Bullous morphea is a rare form of localized scleroderma. Since the description of the first case, numerous theories have been put forward on the origin of the blisters, but the actual mechanism by which they develop remains unclear.
Our patient, a 63-year-old woman, presented 2 lesions that had arisen some months earlier, localized symmetrically in the pretibial regions (Fig. 1). The lesions had an atrophic appearance, an erythematous base, and a central blister that contained a blood-stained fluid. The patient described no history of trauma.
Biopsy showed subepidermal separation with preservation of the basal layer. A mild inflammatory component and collagen fibrils were observed in the superficial dermis, but extensive sclerosis with a dense lymphocytic infiltrate was found in the reticular dermis and subcutaneous cellular tissue, though with no vasculitis or significant presence of eosinophils (Fig. 2). No lymphangiectasia was observed after staining with hematoxylin-eosin or D2-40 (Fig. 3). The findings were compatible with a diagnosis of bullous morphea. Blood tests were within normal limits and Borrelia serology was negative. Topical therapy with betamethasone and fusidic acid was started, leading to resolution of the blisters, but the sclerotic plaques deteriorated and systemic treatment was therefore commenced with oral methotrexate, achieving a good response.
The most widely accepted theory on the origin of the blisters has been lymphatic obstruction due to lymphangiectasia caused by the underlying sclerotic changes.1,3,5,6 However, not all lesions of bullous morphea present lymphangiectasia on histology, nor do all cases of scleroderma with lymphangiectasia present blisters.1,4,7
Local trauma may be another etiologic and pathogenic factor, given the hemorrhagic content of some blisters and their frequent localization in areas of friction such as the legs and intertriginous areas.1,7,8 No history of trauma was detected in our patient, but some findings, such as the localization of the blisters in the pretibial region, the blood-stained content, and the absence of other etiologic and pathogenic factors, could suggest that unperceived trauma may have played a role in the formation of the lesions.
Cases have been reported in which blisters developed as an isotopic or isomorphic response on residual lesions of herpes zoster or on the scars of previous surgery, trauma, injections, or radiation.1,6,8 Some authors have suggested that eosinophils may play a role in this disease,5 while other postulate reactive oxygen species as a possible causative factor.9
We have also found cases with 2 or more coexisting bullous diseases, such as pemphigus vulgaris, epidermolysis bullosa, and porphyria cutanea tarda; these diseases were ruled out in our patient.3,10 Likewise, scleroderma-like changes are recognized in patients with graft-versus-host disease, and the appearance of blisters on these lesions has also been reported.8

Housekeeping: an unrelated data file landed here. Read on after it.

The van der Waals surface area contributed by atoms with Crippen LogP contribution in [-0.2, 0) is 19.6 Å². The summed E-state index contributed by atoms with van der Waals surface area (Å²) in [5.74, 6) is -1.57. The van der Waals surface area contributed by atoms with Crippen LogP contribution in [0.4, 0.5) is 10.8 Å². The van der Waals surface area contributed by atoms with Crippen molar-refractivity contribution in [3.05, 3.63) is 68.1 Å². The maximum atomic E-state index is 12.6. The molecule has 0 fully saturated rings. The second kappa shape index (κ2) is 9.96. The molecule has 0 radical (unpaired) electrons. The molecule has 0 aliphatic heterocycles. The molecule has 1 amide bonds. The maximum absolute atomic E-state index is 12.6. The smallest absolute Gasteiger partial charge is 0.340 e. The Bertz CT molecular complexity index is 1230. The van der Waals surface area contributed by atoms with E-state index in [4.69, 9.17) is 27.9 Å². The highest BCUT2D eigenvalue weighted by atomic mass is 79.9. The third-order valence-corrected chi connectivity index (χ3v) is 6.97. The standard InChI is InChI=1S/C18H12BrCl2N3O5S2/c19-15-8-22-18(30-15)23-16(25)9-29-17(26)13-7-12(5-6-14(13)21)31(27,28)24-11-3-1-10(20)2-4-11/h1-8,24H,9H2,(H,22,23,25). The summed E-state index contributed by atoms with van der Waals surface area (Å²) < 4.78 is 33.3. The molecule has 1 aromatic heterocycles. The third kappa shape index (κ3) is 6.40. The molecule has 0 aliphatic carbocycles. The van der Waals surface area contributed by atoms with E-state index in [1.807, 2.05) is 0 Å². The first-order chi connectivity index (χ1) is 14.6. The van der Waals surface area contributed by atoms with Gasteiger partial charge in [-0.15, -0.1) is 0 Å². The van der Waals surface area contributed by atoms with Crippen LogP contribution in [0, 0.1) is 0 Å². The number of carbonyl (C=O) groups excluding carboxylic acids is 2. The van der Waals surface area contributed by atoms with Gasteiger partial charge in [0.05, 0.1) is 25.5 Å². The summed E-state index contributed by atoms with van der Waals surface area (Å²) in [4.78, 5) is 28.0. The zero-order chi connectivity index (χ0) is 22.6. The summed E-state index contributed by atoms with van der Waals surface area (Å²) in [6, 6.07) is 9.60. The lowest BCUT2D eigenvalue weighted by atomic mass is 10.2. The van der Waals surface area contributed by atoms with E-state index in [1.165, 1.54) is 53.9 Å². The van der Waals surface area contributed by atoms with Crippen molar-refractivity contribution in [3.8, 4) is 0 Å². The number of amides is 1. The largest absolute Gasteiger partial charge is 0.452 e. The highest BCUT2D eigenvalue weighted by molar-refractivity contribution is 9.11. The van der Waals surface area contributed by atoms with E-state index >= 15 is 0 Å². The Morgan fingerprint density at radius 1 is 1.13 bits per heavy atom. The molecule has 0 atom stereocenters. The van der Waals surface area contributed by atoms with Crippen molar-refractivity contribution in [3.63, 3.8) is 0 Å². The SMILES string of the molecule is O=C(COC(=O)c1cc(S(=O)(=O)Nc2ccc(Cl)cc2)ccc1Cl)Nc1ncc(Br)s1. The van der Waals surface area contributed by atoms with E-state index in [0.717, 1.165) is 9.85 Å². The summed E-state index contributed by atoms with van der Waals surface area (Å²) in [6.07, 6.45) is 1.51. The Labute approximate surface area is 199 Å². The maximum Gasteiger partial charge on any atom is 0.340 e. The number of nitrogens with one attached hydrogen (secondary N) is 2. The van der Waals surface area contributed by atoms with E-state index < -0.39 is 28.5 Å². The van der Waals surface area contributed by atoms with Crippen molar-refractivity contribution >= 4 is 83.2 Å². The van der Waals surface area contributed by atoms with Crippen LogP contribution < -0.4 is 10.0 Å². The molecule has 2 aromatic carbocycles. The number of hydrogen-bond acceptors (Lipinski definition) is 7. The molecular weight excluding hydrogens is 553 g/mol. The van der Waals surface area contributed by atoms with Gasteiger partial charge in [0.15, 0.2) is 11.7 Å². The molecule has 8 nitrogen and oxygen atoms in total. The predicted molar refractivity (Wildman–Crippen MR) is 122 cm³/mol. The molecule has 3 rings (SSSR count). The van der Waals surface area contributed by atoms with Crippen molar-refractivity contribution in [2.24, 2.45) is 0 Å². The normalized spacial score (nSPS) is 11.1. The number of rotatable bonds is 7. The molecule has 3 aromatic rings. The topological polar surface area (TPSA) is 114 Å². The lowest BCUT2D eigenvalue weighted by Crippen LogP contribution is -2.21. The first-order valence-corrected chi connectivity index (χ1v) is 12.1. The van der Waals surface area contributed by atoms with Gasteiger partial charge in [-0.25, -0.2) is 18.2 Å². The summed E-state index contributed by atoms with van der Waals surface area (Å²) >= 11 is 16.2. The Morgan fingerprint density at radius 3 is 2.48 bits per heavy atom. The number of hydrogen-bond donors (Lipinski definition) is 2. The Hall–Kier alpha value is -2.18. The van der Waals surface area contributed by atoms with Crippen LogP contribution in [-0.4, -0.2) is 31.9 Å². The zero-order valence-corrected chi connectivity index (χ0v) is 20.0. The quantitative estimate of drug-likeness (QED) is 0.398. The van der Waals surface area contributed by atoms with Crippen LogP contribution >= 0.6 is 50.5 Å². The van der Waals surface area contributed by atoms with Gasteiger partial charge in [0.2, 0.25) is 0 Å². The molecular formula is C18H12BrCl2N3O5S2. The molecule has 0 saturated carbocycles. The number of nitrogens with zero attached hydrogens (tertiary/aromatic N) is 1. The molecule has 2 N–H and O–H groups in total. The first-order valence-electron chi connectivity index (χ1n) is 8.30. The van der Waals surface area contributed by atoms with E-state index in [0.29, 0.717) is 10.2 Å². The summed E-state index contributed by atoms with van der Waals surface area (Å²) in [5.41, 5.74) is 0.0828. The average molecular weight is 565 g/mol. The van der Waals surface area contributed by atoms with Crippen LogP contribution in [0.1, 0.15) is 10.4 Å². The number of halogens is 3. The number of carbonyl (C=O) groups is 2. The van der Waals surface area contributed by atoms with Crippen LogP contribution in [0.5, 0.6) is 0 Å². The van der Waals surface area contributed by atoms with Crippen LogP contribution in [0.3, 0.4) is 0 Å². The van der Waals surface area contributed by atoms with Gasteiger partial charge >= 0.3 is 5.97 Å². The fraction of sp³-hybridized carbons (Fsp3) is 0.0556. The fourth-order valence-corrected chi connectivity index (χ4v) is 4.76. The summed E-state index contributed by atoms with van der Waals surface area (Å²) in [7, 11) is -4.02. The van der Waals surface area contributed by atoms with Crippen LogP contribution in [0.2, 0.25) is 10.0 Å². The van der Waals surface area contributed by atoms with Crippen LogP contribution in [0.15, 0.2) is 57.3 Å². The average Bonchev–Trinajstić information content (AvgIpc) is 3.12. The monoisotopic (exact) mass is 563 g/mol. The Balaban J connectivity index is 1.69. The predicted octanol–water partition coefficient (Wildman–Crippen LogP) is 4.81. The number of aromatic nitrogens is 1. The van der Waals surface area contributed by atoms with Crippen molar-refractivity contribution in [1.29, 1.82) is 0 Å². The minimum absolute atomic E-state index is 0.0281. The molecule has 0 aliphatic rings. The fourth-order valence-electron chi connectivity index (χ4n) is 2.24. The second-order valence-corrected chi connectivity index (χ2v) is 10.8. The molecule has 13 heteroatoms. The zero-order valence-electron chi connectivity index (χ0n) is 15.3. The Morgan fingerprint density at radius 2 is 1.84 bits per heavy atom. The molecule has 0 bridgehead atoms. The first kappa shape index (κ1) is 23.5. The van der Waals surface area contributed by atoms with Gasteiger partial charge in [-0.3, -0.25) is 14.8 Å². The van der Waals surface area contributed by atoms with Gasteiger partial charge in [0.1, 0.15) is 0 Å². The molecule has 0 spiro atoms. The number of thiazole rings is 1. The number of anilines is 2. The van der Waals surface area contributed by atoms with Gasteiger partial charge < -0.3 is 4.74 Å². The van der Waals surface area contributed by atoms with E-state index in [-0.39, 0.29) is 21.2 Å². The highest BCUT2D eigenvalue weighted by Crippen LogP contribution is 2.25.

The diagnosis of bullous morphea requires a detailed medical history, full physical examination, skin biopsy with direct immunofluorescence, and blood tests including serology for Borrelia (typically negative) and autoimmunity.3–5
Histology reveals a greater or lesser degree of epidermal atrophy with flattening of the crests. The blisters are subepidermal, have a blood-stained content, and may be associated with edema of the papillary dermis.1,4,5 In the reticular dermis there are prominent thick bundles of hyalinized collagen that destroy the adnexal structures.5
The main differential diagnosis of morphea is with lichen sclerosus et atrophicus, and the 2 diseases can coexist in some patients. In contrast to lichen sclerosus et atrophicus, the basal layer and the elastic fibers of the reticular dermis are unaffected in bullous morphea, which also does not show follicular plugs.4,7
Numerous therapeutic strategies have been used, including phototherapy, topical and systemic corticosteroids, topical vitamin D analogs, antimalarials, various immunosuppressant agents, systemic retinoids, certain antibiotics, colchicine, and phenytoin. Also, isolated cases have been treated with extracorporeal photophoresis, N-acetylcysteine, imiquimod, sulfasalazine, or skin grafts, with varying results.3–5,9
In conclusion, we have presented a case of bullous morphea in which lymphangiectasia was not detected on histology; this, together with the pretibial site of the lesions and their blood-stained content, leads us to speculate that unperceived trauma may have been the cause of the blisters in this case. Regarding treatment, it would appear reasonable to adopt an approach similar to that for nonbullous forms of morphea, starting with topical agents (corticosteroids, vitamin D analogs) or phototherapy, and advancing to systemic treatments such as methotrexate if no response is observed.Conflicts of Interest
The authors declare that they have no conflicts of interest.
Please cite this article as: Sánchez-Pérez S, Escandell-González I, Pinazo-Canales MI, Jordá-Cuevas E. Un nuevo caso de morfea ampollosa y discusión de los factores etiopatogénicos en la formación de las ampollas. Actas Dermosifiliogr. 2017;108:75–76.